Roger Corbett has decided to go out with all guns blazing in his final week as Woolworths CEO after the retailing juggernaut confirmed it had paid $137 million for a 9.3% blocking stake in New Zealand’s Warehouse Group.

Whilst the usual Woolworths method of market domination and screwing suppliers is clearly the game plan across the ditch after last year’s $2.3 billion takeover of Progressive Enterprises, there is a little ego matter that might be involved as well.

Long-time readers of Crikey will remember Elizabeth Knight’s well-sourced SMH column in early 2001 explaining that Roger fell out badly with then Woolworths chairman John Dahlsen, who lost the power struggle and quit, although you’d never know it from this mealy mouthed ASX announcement.

However, Dahlsen didn’t take it lying down because within a few months he had joined the board of Warehouse Group which was pushing aggressively into Australia. Corbett was outraged and Woolies seriously considered suing.

The Warehouse challenge floundered and Corbett’s final victory over Dahlsen, who is Australia’s talkback radio king as founder and chairman of Southern Cross Broadcasting, would be buying the Warehouse Group. Dahlsen will be one of the independent directors assessing any offers that come through from Woolworths.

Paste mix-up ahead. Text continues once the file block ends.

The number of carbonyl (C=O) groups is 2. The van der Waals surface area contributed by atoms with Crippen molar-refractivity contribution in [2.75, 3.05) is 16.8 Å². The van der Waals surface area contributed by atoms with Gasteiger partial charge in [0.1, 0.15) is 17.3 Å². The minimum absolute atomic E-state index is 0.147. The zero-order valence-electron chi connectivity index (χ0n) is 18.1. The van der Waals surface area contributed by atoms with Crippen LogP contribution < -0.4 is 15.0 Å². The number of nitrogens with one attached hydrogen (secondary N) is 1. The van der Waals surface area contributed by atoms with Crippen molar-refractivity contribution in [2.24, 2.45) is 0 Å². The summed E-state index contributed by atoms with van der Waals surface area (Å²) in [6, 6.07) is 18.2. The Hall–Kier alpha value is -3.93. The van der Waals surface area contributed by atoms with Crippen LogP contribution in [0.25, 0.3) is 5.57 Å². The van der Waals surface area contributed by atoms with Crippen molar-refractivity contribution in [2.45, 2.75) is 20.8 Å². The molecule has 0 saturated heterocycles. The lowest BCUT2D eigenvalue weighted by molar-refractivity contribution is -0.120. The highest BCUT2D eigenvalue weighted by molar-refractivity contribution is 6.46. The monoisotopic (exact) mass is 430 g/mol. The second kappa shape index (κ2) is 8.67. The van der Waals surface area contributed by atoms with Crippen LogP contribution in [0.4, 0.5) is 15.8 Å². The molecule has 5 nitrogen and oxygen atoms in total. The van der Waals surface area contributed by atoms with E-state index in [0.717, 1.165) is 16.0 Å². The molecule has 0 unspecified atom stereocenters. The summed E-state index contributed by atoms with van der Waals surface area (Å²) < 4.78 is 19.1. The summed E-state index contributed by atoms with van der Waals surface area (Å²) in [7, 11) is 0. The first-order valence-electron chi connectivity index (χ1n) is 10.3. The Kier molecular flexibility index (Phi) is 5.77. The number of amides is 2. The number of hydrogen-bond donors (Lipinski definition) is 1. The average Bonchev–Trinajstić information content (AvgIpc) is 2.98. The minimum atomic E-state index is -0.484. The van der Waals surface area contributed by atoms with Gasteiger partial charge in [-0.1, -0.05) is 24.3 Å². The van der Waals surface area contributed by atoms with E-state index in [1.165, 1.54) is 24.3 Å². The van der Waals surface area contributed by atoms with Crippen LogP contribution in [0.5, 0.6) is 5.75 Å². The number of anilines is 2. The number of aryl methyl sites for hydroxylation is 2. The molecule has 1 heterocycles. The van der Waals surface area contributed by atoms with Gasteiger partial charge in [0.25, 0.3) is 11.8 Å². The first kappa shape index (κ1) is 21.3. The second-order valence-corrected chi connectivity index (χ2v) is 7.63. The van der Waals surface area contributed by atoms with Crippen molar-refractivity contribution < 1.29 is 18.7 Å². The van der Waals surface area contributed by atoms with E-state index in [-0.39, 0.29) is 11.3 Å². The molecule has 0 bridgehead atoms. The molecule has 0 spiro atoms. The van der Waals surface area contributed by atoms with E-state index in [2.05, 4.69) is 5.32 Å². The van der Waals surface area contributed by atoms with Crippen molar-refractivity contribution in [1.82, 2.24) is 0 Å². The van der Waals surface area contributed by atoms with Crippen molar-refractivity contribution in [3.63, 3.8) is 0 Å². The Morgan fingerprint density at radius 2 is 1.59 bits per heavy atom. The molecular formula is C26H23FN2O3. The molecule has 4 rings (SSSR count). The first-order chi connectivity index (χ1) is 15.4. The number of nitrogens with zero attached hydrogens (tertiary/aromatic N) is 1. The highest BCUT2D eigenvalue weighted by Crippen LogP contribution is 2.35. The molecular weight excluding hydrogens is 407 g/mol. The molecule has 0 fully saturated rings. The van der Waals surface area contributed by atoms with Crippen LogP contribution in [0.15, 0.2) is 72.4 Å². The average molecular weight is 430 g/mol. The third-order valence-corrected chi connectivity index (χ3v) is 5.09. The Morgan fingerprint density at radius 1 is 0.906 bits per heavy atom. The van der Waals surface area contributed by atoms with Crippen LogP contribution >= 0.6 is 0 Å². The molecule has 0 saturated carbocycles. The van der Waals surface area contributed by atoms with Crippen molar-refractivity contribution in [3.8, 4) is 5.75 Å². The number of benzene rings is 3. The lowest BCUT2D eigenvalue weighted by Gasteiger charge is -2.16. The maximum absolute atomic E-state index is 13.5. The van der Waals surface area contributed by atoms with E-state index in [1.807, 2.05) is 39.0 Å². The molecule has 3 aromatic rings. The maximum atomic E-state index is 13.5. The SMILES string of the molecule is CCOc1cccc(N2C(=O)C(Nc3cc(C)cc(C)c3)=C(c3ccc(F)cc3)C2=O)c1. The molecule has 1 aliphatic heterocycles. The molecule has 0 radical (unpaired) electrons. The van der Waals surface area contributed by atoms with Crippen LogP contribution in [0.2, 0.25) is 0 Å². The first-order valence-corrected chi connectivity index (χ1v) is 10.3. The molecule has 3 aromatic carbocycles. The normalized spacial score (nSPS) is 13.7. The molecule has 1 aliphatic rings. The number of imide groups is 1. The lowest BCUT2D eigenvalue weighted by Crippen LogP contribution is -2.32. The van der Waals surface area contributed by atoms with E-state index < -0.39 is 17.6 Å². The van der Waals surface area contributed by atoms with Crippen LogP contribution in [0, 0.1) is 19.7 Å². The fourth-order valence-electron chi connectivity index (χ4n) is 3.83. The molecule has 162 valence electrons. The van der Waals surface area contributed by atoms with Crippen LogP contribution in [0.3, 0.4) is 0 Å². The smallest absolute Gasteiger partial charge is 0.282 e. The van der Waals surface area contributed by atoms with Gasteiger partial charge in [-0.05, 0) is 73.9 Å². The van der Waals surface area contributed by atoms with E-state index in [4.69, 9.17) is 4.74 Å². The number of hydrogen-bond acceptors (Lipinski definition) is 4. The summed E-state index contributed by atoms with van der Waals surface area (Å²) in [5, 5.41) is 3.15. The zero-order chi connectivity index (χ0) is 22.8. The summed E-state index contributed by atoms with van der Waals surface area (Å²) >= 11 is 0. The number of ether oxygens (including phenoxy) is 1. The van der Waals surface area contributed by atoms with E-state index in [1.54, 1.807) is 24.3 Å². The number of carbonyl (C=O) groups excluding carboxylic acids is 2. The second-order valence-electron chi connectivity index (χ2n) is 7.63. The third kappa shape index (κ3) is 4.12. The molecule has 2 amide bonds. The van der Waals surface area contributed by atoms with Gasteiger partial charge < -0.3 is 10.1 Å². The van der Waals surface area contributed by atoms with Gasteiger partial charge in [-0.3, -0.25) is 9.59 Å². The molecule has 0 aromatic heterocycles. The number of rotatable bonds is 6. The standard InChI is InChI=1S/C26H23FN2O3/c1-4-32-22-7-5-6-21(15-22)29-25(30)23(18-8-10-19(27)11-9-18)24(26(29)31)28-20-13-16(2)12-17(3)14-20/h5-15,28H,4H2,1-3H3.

Meanwhile, Woolies are playing strange games with my nomination for their board on an anti-pokies platform.

A letter arrived this week claiming I had to own 5000 shares and there was no vacancy, but rather than telling me to go away, it states: “we invite you to reconsider your nomination”.

Err, no. Send out the notice of meeting and if I really have to borrow $100,000 before the vote then so be it.

Woolies ran the fairest of my 24 corporate tilts in 2000 because they didn’t pull the “no vacancy” trick and didn’t urge shareholders to vote “against”.

Sadly, after I almost got elected on a big donkey vote with 54% of the directed proxies in favour, they changed the constitution the following year to put up the 5,000 share ownership barrier – the largest of its type in corporate Australia. The changes also allowed them invoke the no vacancy rort – which they are now rorting.

When is the AEC finally going to take over corporate election?

Peter Fray

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